This truck was inspired by the Turtle Expedition (a round the world expedition truck with dozens of high-dollar sponsors). I wanted a rig that can travel just about anywhere, set up camp and live comfortably for a week or more and get you back. I wanted the simplest, most reliable diesel made. It needed to run on whatever fuel was available, have considerable range, and have good parts and mechanic availability. I chose the hammer-reliable 7.3 IDI diesel
. In 2004 I replaced all 8 injectors for less cost than 1 Powerstroke injector! I don't like modified engines. I don't like sacrificing reliability. These motors routinely make it to 500,000 miles. I use diesel additive with every tank to lubricate the new injector pump and keep things moving with the new low-sulfur diesel.
Expeditions or hunting trips mean lots of gear. After months of searching, I found a Koenig utility bed in great shape. Huge lockable storage bins hold camping gear, clothes, extra fluids and tools. Each family member has their own personal storage locker. One of the side bins has a fold down door that is the perfect height for a camp stove, so it has become the kitchen. The bed is attached at 3 points so the frame can flex as it was designed to. Built in jacks let you drop the bed/camper if you want to stay for an extended period.
My dad was always angry on camping trips and after one trip with a pop-up trailer I knew why: those things are a real pain. I wanted a camper that was easy to set up and wouldn't take up space when I wasn't using it, but still sleep my family of four. I located this slide-in camper with a pop-up top. At first I was skeptical, but I swear the thing is bigger on the inside than the outside. The roof is 6'4" when elevated
, and drops down low profile for travel. Here's how easy it is to put up: Flip down 4 latches, hop inside, turn the crank and push up the roof. You're home! A full sized bed fills the cabover section. A sofa bed lines the side under the window. Both fit six-footers easily. It has a big water tank, a small chemical toilet (that I put in just for girl emergencies and have never used), plenty of storage space for food storage. A huge cooler fits under the bed. Nobody likes to sleep in the heat, so I installed an air conditioner. You'll need blankets in August. In winter a small electric or gas space heater will keep things toasty on the coldest nights. All electrical is powered an extension cord to a plug or generator outside. The camper has jacks so you can slide it out of the bed and use it as a heavy duty work truck if needed.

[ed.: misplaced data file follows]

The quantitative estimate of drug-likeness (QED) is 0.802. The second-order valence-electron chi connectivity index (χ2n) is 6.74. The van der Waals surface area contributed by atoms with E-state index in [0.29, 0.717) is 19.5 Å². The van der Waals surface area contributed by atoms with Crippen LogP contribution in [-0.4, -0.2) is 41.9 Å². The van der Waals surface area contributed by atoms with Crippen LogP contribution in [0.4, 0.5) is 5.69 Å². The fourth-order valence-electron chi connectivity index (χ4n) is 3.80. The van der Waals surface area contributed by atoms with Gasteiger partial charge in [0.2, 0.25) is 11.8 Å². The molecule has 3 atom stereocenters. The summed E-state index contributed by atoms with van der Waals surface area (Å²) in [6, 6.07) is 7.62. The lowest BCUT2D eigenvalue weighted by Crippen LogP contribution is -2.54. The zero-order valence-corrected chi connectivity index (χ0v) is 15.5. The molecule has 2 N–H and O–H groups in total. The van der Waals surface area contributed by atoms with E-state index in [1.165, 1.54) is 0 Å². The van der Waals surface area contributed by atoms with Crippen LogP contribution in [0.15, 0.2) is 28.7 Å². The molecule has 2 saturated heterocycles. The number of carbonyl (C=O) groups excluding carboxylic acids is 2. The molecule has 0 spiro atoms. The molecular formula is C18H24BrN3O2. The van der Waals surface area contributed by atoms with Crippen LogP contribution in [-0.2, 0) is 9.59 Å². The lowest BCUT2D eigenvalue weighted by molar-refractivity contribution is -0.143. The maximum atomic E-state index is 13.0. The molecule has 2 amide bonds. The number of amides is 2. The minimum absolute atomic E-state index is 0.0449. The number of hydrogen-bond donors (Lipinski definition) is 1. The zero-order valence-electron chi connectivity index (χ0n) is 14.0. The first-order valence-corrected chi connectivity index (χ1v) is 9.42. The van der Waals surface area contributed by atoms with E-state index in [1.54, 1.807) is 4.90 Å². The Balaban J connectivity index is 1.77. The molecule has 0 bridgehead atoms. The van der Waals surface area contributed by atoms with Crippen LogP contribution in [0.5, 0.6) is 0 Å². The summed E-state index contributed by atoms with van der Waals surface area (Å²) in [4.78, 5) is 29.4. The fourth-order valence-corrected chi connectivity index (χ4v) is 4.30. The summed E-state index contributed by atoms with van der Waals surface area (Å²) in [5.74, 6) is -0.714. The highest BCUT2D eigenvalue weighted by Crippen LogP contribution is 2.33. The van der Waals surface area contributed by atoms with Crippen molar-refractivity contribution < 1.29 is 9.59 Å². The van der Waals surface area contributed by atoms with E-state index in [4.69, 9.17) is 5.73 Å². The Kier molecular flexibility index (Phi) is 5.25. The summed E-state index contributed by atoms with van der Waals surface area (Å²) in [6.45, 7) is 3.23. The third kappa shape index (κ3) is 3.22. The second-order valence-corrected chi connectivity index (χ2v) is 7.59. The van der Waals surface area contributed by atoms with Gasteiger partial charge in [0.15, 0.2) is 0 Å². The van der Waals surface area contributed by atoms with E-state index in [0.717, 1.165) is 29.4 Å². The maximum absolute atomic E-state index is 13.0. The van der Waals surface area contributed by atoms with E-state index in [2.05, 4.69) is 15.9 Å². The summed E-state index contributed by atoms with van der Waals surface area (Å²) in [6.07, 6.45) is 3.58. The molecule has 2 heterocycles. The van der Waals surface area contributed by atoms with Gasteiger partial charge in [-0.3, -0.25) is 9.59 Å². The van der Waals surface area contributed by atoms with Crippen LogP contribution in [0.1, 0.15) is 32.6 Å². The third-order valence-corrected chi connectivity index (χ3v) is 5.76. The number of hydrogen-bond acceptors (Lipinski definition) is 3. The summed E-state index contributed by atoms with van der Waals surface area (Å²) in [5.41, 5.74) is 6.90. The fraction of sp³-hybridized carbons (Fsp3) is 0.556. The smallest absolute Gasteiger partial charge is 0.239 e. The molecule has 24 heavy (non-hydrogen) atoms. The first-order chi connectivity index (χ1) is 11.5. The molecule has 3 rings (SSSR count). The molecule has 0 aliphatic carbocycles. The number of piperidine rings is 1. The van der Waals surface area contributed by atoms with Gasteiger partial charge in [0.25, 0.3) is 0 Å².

While off-road capable, the rig had to be able to pull highway speeds and get decent mileage. Fully loaded weighs about 10,000 lbs. I cruise at 70 MPH and get 14 MPG. The dual tanks put the range right at 500 miles
. That takes me from Austin to New Orleans, or Roswell, New Mexico without stopping.
I chose the 5 speed manual transmission
, manual locking hubs
, and solid axles front and rear
. Strong and simple. At flat highway speeds 5th gear pulls 1600-1800 rpm. If it's hilly or I'm bucking a serious headwind, I use 4th and hold 70mph at about 2100 rpm.
The 4 door is roomy enough for 6. The kids enjoy all the room in that big back seat and nobody has to climb over seats.
"What kind of tires are those?' I get that a lot. I wanted improved ground clearance and a smoother ride off road, so I picked Michelin 1100R16 XL military tires. The choice of Canadian loggers because of its durability and traction in mud, the tires are 10.9" wide and 38.7" tall with a Load Range E rating (5766lbs at 50psi) These are also the tires used on the Stryker APC, so yes, they are tough. Surprisingly no lift was required. Approaching full lock they do touch the leaf springs. I just don't turn that sharp.
A friend of mine hit 2 deer within a mile one night. To keep the Hill Country critters out of the radiator, I installed an extreme duty pre-runner style custom bumper. It holds a 100 psi air supply with gauge and quick connect, has 4 off-road lights, and makes a handy place to stand to check the oil. The rear bumper holds the spare (I have two) on a swingout carrier. The tire carrier is the only feature I would design differently. A Class III hitch rides underneath, should you need to tow a trailer.
Miles: I bought this truck at 220,000 highway miles. It now has right at 250,000
and is still running strong.
Oil: Delo 400
Diesel Additive: Stanadyne
Recently serviced AC holds charge, but isn't cooling.
Cruise control isn't working
Left front locking hub sticky (likes to stay engaged)
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